AUBURN, Ala. -- After LSU struggled mightily to subdue Auburn on Saturday, holding on for dear life in its 12-10 win, the questions about what's wrong with the Tigers arose.
What's wrong with the passing game? Is anybody going to make plays like Tyrann Mathieu made last season? Are they too young?
They are reasonable questions. Last year's LSU team was flawed, sure, as Alabama exposed in the BCS championship game. But aside from Alabama, no opponent challenged LSU last season the way Auburn did Saturday. Mathieu would return a kick or a turnover back for a touchdown to change a game. Brad Wing would pin an opponent deep, flipping the field. Something would happen every game, even if the offense struggled, to shift momentum.
These things aren't happening as regularly, as a season ago.
Certainly, poll voters are noticing, dropping the Tigers a spot in both polls, from No. 2 to No. 3, behind Alabama and Oregon, which jumped LSU with a win over Arizona State. No. 4 Florida State crept closer to the Tigers in the voting.
Most of LSU's problems are self-correctable though. Here are five ways LSU can regain its 2011 mojo:
1. Make special teams special again: A season ago, LSU was darn near impeccable on special teams.
Perhaps the best, most outrageously impressive statistic of the season was Wing's 27 punts inside the 20 versus just five touchbacks. He got so many punts so close to the goal line without getting them over, pinning offenses in the shadow of their own goalpost. This year? He has three touchbacks in three games.
It's not just Wing. Drew Alleman has as many missed field goals in four games this season (two) as a season ago.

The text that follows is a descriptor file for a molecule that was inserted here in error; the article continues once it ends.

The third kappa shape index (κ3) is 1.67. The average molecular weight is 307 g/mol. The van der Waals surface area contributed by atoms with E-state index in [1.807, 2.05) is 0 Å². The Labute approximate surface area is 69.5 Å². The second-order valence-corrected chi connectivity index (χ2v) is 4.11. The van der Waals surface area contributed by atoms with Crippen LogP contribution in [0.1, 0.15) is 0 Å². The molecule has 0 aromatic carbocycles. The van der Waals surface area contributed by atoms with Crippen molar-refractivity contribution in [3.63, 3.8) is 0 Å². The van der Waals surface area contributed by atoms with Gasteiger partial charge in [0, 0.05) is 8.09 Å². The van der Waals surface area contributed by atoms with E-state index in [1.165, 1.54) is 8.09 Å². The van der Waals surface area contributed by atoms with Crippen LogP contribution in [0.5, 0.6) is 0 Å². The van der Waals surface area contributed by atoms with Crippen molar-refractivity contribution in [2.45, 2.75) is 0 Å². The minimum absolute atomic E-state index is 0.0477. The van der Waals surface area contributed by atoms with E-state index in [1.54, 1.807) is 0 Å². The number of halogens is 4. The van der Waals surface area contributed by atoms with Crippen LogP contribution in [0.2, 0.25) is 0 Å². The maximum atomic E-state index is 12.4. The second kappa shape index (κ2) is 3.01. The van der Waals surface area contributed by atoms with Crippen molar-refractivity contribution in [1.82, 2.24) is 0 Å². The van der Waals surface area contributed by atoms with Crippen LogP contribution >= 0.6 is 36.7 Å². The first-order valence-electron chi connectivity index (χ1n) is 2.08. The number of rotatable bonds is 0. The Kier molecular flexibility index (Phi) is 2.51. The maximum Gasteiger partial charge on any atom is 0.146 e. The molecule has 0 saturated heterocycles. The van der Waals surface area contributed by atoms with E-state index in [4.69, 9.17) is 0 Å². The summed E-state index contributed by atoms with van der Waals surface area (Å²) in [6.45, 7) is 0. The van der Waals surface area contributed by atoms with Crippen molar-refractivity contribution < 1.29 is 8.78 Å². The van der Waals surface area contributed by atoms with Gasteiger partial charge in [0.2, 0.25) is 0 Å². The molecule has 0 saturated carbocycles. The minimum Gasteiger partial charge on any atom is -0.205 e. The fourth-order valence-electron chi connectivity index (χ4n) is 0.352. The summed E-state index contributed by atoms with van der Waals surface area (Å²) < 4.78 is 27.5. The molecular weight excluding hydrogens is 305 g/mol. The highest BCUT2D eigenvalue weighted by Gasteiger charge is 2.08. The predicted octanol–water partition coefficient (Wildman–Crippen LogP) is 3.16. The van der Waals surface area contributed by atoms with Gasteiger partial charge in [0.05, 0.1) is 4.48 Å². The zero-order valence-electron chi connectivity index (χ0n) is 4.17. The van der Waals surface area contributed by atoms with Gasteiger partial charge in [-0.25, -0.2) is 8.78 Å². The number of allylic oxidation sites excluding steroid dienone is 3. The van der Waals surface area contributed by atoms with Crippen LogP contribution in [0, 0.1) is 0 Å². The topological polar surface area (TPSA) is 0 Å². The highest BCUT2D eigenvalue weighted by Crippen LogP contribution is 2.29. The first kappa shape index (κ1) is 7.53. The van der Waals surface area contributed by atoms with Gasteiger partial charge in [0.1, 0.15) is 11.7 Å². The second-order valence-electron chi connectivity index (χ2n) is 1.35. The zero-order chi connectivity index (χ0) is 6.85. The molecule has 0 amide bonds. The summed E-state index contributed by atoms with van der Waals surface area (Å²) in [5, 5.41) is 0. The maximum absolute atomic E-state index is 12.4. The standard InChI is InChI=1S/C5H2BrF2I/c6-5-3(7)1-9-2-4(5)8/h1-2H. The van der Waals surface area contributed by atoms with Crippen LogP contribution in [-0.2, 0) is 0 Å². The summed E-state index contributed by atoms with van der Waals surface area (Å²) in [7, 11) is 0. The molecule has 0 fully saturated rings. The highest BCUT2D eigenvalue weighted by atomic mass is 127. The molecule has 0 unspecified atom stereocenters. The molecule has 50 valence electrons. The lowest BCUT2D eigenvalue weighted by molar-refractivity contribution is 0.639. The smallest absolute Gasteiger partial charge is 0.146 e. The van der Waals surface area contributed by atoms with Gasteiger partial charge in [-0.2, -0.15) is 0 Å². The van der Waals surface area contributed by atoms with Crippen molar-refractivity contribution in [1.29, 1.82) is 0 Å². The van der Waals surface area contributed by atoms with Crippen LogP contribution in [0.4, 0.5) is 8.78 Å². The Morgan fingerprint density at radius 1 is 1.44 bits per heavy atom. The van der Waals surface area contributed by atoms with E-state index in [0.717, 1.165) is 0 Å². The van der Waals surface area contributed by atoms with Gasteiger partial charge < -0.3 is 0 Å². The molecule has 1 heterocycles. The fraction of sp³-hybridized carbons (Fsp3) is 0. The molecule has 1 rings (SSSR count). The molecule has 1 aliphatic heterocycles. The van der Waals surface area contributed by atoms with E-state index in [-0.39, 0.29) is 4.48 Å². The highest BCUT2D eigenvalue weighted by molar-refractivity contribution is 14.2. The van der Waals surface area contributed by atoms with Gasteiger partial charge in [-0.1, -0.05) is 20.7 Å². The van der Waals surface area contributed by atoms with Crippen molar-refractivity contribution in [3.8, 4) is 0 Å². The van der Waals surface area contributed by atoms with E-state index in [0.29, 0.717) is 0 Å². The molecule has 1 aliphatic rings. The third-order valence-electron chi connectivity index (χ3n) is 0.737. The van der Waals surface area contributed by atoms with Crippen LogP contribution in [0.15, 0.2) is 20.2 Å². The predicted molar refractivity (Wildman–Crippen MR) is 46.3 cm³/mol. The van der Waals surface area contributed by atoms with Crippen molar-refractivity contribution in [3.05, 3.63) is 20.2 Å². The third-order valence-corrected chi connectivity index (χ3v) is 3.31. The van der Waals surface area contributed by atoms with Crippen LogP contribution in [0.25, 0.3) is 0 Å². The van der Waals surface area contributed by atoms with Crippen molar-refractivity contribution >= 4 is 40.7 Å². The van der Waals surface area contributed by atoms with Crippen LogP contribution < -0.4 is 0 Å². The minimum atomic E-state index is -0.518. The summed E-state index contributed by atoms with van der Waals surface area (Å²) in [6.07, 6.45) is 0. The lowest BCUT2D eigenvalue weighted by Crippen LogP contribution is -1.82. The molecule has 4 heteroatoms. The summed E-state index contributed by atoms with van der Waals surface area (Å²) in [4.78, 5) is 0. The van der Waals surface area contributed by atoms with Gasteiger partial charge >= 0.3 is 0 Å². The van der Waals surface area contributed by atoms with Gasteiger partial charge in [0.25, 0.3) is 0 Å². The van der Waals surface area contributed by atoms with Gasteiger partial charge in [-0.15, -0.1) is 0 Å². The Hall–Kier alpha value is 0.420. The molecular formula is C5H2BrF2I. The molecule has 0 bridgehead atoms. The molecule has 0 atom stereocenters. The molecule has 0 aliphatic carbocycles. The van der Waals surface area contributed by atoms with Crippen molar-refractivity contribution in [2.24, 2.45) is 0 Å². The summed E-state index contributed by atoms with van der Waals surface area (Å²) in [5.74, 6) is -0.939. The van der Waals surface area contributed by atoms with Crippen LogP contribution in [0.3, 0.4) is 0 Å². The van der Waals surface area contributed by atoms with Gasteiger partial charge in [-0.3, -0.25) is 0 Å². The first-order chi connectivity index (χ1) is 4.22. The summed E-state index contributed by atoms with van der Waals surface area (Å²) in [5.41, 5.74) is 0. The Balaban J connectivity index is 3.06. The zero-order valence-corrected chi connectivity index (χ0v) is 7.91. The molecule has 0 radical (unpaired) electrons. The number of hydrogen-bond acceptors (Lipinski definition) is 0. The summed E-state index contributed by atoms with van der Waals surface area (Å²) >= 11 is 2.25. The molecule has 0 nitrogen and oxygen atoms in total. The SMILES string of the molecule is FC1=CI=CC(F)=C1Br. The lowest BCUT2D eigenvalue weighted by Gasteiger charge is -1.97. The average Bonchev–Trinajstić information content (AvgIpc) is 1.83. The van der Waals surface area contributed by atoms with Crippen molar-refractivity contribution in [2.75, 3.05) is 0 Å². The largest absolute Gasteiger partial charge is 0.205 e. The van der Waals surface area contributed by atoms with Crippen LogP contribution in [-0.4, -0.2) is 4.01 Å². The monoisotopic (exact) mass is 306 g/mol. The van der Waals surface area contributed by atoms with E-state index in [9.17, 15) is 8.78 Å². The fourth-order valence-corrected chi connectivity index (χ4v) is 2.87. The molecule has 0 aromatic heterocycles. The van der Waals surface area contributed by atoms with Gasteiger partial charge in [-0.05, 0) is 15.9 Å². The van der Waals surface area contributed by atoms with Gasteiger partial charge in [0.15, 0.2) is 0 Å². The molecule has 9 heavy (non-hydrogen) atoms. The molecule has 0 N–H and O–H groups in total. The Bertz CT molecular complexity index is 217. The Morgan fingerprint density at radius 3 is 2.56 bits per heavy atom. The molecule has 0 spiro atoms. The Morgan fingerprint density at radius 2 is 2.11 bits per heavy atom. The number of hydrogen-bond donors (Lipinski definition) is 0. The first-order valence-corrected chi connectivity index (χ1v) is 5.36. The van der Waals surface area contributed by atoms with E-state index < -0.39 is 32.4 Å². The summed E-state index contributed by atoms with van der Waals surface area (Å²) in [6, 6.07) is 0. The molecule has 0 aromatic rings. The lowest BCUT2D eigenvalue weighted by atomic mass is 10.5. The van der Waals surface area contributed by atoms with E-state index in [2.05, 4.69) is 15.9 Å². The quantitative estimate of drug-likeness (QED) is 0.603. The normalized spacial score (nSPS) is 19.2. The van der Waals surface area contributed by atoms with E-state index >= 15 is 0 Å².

Perhaps it's unreasonable to expect a repeat of what Wing and Alleman did last year. While they are still outstanding, that was lightning-in-a-bottle stuff, indeed.
What is reasonable to expect is for the penalties on return and coverage teams to cease. A year ago, LSU was near flawless in the return game and the coverage game. In this year's opener, an Odell Beckham Jr. punt return for a touchdown was called back by penalty, as was another long return. In the Auburn game, LSU had four personal fouls on special teams plays.
It's inexcusable for LSU to make so many bad penalties on special teams. It's also fixable.
2. Protect the ball: Quarterback Zach Mettenberger has four turnovers this year. What makes it tougher for the Tigers is three killed drives in the red zone and a fourth set up Auburn in the red zone, a chance converted to a touchdown.
A season ago, LSU turned the ball over 10 times, less than once a game, a result of LSU's obsessive emphasis on ball security. This year the Tigers already have five and they are coming at the most inopportune times, close to either goal line.
Clean those up and LSU has four blowout wins this season.
3. Throw it better: Simply put, the passing game needs to get better.
Mettenberger's statistics -- 194.5 yards per game, 4 touchdowns, 2 interceptions -- don't inspire. It's not just him. LSU has struggled to protect him -- he's taken seven sacks -- and Tigers receivers have had a recurring issue with dropping the ball.
4. Deliver the knockout blow: In three of four games, LSU had a chance to knock the opponent out early, but let it off the hook.
Against North Texas, The Tigers jumped to a 24-0 lead and seemed on its way to naming whatever score it wanted before the Tigers blew a coverage and gave up an 80-yard touchdown pass that allowed UNT to creep back in the game before the Tigers ultimately pulled away, 41-14.
Against Idaho, LSU was up 14-0 and driving for another score when Mettenberger was picked off in the red zone -- and a long return set up an Idaho touchdown and the lowly Vandals crept within a touchdown in the second quarter before the Tigers pulled away for a 63-14 win.
Against Auburn, LSU was up 9-0 and completely dominating when Mettenberger fumbled to set up an Auburn touchdown that changed the flow of the game.
Last season's team had a remarkable habit of putting teams away, given a chance. This team has lacked that killer instinct.
5. Badger the opponent: Perhaps the most difficult way LSU can improve is to find another Honey Badger.
Without Mathieu, LSU lacks the player who makes unexpected, game-changing plays, whether they be interception returns, fumble returns or punt returns for scores. Mathieu's knack for doing that, to be fair to current Tigers, is a rather unique trait.
What's more reasonable is LSU simply needs to replace his game-changing ability by being be more explosive on offense, particularly the passing game (see No. 3).